Of course, various changes and modifications to the illustrated embodiments described above will be apparent to those skilled in the art. These changes and modifications can be made without departing from the spirit and scope of the invention and without diminishing its intending advantages. It is therefore intended that such changes and modifications be covered by the following claims except insofar as limited by the prior art.

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Classifications
U.S. Classification379/88.23, 379/37, 379/41, 379/142.08
International ClassificationH04M11/04, H04M15/06, H04M1/64
Cooperative ClassificationH04M3/4872, H04M15/06, H04M3/53308, H04M2203/205, H04M2242/04, G08B27/006
European ClassificationH04M3/487N, H04M15/06, G08B27/00P
Legal Events
DateCodeEventDescription
Mar 13, 2013ASAssignment
Owner name: BANK OF NEW YORK MELLON TRUST COMPANY, N.A., THE,
Free format text: SECURITY AGREEMENT;ASSIGNOR:AVAYA, INC.;REEL/FRAME:030083/0639
Effective date: 20130307
Feb 22, 2011ASAssignment
Free format text: SECURITY AGREEMENT;ASSIGNOR:AVAYA INC., A DELAWARE CORPORATION;REEL/FRAME:025863/0535
Owner name: BANK OF NEW YORK MELLON TRUST, NA, AS NOTES COLLAT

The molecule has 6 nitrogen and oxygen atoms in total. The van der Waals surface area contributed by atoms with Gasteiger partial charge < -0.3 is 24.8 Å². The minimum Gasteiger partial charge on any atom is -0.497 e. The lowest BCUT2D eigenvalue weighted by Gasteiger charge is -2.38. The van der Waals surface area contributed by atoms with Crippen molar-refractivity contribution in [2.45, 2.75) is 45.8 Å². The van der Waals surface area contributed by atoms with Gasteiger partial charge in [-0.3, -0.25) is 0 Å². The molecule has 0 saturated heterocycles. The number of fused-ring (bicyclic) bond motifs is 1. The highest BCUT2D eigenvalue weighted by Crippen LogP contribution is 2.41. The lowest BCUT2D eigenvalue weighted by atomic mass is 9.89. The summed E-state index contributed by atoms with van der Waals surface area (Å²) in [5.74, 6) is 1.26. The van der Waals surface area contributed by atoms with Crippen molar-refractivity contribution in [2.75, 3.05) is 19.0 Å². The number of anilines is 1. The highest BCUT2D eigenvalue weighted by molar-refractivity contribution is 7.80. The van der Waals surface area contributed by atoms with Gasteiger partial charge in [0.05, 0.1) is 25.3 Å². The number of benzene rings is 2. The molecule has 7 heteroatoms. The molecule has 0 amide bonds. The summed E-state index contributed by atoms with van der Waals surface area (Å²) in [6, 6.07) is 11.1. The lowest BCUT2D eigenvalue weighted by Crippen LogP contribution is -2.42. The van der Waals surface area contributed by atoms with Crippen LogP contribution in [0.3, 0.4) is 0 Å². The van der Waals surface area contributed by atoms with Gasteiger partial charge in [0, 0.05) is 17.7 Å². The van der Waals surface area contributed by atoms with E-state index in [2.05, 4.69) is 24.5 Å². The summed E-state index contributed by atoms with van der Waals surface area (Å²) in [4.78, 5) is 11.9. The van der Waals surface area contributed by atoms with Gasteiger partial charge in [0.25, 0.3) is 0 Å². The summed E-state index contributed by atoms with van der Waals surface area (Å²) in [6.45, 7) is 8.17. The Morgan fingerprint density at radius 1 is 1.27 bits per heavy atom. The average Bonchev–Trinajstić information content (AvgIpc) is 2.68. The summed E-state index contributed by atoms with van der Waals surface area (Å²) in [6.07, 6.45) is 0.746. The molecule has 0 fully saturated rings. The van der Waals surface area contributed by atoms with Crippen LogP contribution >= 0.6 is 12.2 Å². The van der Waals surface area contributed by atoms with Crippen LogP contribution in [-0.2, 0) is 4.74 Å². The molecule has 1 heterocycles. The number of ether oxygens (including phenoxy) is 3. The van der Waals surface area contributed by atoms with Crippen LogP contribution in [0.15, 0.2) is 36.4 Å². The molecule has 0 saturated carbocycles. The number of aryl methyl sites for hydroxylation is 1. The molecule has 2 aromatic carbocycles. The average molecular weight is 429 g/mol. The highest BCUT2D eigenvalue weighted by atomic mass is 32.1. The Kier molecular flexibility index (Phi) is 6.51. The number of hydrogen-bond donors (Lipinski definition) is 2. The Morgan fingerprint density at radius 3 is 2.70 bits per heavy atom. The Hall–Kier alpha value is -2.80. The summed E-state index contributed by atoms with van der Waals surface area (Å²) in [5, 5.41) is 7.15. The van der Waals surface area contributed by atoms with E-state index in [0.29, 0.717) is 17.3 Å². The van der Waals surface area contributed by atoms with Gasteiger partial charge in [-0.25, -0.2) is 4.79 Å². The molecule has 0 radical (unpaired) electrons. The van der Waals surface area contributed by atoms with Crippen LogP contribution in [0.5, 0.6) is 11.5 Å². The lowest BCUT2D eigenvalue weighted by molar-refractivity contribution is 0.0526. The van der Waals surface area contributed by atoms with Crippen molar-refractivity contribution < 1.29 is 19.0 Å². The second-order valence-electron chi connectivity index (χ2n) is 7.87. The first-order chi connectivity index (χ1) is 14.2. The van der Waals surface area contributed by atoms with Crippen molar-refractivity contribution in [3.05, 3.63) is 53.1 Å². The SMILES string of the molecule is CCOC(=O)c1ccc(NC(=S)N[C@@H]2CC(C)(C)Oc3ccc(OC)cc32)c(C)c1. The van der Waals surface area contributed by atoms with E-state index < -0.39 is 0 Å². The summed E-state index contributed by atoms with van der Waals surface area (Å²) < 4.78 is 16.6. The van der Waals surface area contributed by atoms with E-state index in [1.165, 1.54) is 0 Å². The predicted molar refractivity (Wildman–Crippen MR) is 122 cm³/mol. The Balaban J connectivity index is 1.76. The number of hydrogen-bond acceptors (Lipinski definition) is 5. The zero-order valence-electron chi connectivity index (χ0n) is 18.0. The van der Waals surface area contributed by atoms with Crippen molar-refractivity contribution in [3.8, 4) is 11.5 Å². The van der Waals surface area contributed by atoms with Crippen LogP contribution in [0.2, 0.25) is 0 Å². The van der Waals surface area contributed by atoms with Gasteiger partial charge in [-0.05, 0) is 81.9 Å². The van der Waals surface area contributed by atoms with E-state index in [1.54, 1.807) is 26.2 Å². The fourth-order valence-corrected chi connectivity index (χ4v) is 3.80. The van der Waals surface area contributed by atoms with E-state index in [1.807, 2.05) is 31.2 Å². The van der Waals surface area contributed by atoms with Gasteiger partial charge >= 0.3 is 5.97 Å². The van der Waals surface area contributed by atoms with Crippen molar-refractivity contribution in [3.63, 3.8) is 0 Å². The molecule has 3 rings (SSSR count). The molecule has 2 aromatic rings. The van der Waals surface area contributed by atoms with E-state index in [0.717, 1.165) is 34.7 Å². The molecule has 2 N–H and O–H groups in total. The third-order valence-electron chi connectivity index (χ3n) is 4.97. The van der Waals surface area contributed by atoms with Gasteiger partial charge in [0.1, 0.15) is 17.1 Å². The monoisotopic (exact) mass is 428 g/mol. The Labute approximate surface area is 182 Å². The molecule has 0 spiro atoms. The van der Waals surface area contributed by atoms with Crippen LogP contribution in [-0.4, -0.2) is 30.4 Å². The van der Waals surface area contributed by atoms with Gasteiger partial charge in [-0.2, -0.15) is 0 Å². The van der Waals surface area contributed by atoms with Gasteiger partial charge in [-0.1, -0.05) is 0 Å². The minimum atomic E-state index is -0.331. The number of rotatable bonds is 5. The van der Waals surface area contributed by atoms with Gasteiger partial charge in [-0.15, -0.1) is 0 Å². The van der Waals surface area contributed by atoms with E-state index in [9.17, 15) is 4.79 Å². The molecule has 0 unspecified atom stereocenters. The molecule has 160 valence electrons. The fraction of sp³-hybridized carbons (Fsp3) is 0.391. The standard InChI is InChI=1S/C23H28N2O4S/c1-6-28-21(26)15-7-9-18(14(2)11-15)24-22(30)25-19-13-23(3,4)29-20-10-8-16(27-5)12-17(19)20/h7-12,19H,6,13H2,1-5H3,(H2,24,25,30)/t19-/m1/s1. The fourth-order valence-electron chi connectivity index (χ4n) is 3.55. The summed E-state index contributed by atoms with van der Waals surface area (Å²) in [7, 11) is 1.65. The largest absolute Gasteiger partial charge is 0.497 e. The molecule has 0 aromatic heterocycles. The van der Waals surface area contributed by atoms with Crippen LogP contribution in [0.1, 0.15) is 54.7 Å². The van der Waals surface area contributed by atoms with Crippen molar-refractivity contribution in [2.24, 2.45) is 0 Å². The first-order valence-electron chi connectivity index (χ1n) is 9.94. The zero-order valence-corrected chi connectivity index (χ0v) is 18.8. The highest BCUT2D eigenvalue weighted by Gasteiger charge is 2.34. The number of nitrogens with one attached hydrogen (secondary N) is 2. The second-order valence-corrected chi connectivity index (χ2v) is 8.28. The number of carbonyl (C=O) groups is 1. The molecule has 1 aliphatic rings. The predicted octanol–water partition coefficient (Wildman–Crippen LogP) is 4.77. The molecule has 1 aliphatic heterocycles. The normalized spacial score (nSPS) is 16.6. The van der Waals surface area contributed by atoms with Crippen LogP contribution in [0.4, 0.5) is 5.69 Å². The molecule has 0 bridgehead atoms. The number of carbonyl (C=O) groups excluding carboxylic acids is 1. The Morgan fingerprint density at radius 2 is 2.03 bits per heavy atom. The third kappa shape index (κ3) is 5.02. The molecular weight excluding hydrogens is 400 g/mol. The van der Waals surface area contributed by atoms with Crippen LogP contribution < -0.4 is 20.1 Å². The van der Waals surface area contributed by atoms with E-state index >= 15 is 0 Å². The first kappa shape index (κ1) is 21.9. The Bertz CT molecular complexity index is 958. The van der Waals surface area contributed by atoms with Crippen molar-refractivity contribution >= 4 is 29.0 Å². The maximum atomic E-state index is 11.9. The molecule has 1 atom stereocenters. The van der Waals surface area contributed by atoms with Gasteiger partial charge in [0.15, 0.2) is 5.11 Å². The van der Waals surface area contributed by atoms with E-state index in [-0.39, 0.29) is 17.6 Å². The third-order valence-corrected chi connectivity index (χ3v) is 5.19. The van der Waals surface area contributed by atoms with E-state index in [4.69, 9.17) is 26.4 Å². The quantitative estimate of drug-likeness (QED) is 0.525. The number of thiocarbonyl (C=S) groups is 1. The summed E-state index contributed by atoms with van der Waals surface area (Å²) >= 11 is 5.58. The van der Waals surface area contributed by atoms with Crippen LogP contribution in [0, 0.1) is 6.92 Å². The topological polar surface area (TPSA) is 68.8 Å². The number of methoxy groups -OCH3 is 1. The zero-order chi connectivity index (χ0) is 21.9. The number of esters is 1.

Effective date: 20110211
Jun 26, 2008ASAssignment
Owner name: AVAYA INC, NEW JERSEY
Free format text: REASSIGNMENT;ASSIGNOR:AVAYA TECHNOLOGY LLC;REEL/FRAME:021156/0689
Effective date: 20080625
Nov 28, 2007ASAssignment
Free format text: SECURITY AGREEMENT;ASSIGNORS:AVAYA, INC.;AVAYA TECHNOLOGY LLC;OCTEL COMMUNICATIONS LLC;AND OTHERS;REEL/FRAME:020166/0705
Effective date: 20071026
Owner name: CITICORP USA, INC., AS ADMINISTRATIVE AGENT, NEW Y
Nov 27, 2007ASAssignment
Free format text: SECURITY AGREEMENT;ASSIGNORS:AVAYA, INC.;AVAYA TECHNOLOGY LLC;OCTEL COMMUNICATIONS LLC;AND OTHERS;REEL/FRAME:020156/0149
Owner name: CITIBANK, N.A., AS ADMINISTRATIVE AGENT, NEW YORK
Effective date: 20071026
Apr 30, 2006ASAssignment
Free format text: ASSIGNMENT OF ASSIGNORS INTEREST;ASSIGNORS:GENTLE, CHRISTOPHER REON;KAWAHARA, LISA YOSHIKO;MAITY, ASHIS KUMAR;AND OTHERS;SIGNING DATES FROM 20060411 TO 20060415;REEL/FRAME:017850/0107
Owner name: AVAYA TECHNOLOGY LLC, NEW JERSEY